High dietary intake of magnesium may be linked to a decreased risk for heart disease or death, according to a recent study.
The human body contains large amounts of the element magnesium. Magnesium is involved in more than 300 chemical reactions. Studies on magnesium have shown it to be effective for the treatment of acute childhood asthma. Some studies have also shown benefit from magnesium for the treatment of several heart disorders, chronic obstructive pulmonary disease (COPD), type 2 diabetes, hearing loss, leg cramps during pregnancy, and side effects from the drug succinylcholine (a neuromuscular blocker). At higher doses, magnesium may control high blood pressure, although study findings are unclear.
In a recent study, researchers analyzed data on 7216 participants 58-80 years-old from the PREDIMED study to assess the potential relationship between dietary magnesium intake and heart disease or death. Participants of the PREDIMED study were assigned to a Mediterranean diet supplemented with nuts or olive oil, or to a low-fat control diet. Data on deaths was collected through death and medical records.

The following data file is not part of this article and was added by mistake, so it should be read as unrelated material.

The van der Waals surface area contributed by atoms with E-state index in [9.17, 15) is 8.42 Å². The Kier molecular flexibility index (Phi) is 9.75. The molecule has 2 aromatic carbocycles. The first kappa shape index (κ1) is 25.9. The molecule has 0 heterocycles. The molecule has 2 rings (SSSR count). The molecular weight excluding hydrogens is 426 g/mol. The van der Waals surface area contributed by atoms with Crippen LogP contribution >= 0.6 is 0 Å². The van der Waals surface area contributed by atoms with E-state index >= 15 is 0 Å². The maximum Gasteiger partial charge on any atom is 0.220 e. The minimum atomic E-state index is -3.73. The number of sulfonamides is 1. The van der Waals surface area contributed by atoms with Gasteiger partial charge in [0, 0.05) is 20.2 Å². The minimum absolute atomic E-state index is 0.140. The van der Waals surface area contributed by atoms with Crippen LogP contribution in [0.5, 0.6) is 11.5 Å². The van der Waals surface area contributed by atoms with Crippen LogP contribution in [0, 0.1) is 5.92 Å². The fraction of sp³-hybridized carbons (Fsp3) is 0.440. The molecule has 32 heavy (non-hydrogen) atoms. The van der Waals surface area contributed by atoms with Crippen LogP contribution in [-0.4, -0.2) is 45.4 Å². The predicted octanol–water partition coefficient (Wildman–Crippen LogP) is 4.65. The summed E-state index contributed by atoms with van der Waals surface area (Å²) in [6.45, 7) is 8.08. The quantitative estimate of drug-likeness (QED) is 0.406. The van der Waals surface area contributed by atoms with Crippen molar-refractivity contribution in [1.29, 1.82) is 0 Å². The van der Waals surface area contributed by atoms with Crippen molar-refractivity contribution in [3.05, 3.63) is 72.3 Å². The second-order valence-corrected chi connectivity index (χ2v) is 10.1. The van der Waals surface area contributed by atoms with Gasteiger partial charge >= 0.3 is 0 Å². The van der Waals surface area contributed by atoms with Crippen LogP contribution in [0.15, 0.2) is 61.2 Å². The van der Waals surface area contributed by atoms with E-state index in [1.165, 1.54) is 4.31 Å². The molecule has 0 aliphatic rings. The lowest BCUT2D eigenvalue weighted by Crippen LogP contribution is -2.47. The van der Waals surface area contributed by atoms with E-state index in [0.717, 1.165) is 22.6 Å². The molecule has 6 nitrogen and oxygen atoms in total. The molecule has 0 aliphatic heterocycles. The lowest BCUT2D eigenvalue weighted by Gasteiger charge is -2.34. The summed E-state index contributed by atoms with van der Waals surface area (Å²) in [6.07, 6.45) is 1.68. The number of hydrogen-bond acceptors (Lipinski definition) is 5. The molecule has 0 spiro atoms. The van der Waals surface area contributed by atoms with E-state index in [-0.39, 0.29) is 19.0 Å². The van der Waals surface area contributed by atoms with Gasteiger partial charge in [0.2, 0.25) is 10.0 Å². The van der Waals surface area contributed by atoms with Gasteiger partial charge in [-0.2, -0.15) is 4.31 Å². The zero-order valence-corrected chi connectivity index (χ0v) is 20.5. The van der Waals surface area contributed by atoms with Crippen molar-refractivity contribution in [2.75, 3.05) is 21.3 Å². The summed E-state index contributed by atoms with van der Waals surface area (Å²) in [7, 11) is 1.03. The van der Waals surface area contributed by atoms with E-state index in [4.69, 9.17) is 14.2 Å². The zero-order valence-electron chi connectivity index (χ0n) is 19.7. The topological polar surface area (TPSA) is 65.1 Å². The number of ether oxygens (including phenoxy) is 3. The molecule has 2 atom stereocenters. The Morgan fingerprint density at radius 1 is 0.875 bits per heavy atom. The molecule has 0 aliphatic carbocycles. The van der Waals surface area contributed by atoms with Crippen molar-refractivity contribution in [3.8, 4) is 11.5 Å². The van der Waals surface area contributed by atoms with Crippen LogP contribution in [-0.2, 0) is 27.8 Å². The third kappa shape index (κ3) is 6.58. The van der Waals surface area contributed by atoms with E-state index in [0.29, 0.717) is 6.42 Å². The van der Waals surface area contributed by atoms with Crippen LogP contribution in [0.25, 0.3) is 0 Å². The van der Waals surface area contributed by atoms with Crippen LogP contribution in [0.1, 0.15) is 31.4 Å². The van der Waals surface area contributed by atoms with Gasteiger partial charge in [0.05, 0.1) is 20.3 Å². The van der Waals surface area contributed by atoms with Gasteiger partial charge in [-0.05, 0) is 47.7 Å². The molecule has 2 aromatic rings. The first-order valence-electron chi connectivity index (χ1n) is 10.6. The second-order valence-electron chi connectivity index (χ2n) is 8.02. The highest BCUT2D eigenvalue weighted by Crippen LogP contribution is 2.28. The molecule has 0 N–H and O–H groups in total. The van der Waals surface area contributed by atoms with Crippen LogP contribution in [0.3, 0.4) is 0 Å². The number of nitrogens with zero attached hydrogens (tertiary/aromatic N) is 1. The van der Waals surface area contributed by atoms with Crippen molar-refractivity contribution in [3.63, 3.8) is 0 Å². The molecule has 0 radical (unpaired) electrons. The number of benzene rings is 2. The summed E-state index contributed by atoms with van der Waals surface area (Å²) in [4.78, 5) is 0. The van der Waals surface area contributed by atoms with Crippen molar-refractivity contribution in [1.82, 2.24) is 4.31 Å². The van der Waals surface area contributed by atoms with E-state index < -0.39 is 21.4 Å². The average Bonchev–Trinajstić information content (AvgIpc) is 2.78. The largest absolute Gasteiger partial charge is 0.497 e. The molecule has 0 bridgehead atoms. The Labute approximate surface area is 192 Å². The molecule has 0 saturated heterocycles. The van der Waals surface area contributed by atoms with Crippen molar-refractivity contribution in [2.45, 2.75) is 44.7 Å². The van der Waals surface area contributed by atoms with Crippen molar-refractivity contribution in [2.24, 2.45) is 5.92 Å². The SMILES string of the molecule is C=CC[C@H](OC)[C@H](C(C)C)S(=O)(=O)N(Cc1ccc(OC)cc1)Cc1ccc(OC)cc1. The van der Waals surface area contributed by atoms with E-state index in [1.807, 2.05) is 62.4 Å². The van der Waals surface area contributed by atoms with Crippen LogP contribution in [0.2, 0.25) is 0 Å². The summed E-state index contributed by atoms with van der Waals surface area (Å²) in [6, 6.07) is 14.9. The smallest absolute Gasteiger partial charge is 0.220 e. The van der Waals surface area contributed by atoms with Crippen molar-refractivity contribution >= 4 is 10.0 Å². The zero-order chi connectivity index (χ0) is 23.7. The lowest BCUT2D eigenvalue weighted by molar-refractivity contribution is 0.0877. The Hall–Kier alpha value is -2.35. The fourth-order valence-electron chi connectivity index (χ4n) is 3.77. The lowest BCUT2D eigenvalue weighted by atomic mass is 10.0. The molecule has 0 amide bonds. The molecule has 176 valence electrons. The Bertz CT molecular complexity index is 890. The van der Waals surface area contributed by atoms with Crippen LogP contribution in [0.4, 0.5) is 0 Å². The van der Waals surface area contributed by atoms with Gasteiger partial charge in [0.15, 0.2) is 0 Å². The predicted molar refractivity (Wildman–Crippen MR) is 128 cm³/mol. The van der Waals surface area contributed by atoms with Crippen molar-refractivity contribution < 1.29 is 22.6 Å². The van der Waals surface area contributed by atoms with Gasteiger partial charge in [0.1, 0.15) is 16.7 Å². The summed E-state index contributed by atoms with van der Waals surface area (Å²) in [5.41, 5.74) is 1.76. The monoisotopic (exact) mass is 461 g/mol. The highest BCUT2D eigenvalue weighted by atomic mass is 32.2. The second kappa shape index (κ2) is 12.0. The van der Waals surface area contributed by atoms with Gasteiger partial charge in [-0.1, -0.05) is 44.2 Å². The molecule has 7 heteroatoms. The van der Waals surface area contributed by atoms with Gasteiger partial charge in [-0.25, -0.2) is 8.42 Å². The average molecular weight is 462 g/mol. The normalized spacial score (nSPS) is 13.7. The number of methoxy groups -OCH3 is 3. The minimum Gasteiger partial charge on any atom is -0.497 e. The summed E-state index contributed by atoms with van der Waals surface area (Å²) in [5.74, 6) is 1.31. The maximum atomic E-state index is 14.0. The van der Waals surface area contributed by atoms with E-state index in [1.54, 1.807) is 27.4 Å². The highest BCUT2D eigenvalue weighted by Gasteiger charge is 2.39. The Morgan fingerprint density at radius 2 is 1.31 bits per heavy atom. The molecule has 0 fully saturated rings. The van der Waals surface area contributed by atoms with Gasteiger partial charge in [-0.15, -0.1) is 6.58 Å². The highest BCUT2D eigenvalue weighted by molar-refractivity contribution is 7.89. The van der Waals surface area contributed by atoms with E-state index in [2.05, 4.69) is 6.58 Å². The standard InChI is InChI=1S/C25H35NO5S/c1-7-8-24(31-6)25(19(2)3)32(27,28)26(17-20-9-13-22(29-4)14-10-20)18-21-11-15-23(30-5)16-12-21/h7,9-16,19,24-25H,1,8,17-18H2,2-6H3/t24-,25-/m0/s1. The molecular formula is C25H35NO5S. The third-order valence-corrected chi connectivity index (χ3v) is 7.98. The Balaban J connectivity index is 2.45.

After an average follow-up period of 4.8 years, 323 total deaths, including 81 cardiovascular and 130 cancer-related deaths, as well as 277 cardiovascular events were reported. Dietary magnesium intake was inversely associated with cancer-related, cardiovascular-related and death from any cause. Through data analyses, the researchers found that participants who consumed the highest amount of magnesium in their diet had a 34 percent reduced risk of death when compared to those who consumed the least.
The authors concluded that high magnesium intake in the diet may reduce the risk of heart disease-related death.
While promising, this study only suggests a potential association and does not prove a cause-and -effect relationship. Further research is necessary.
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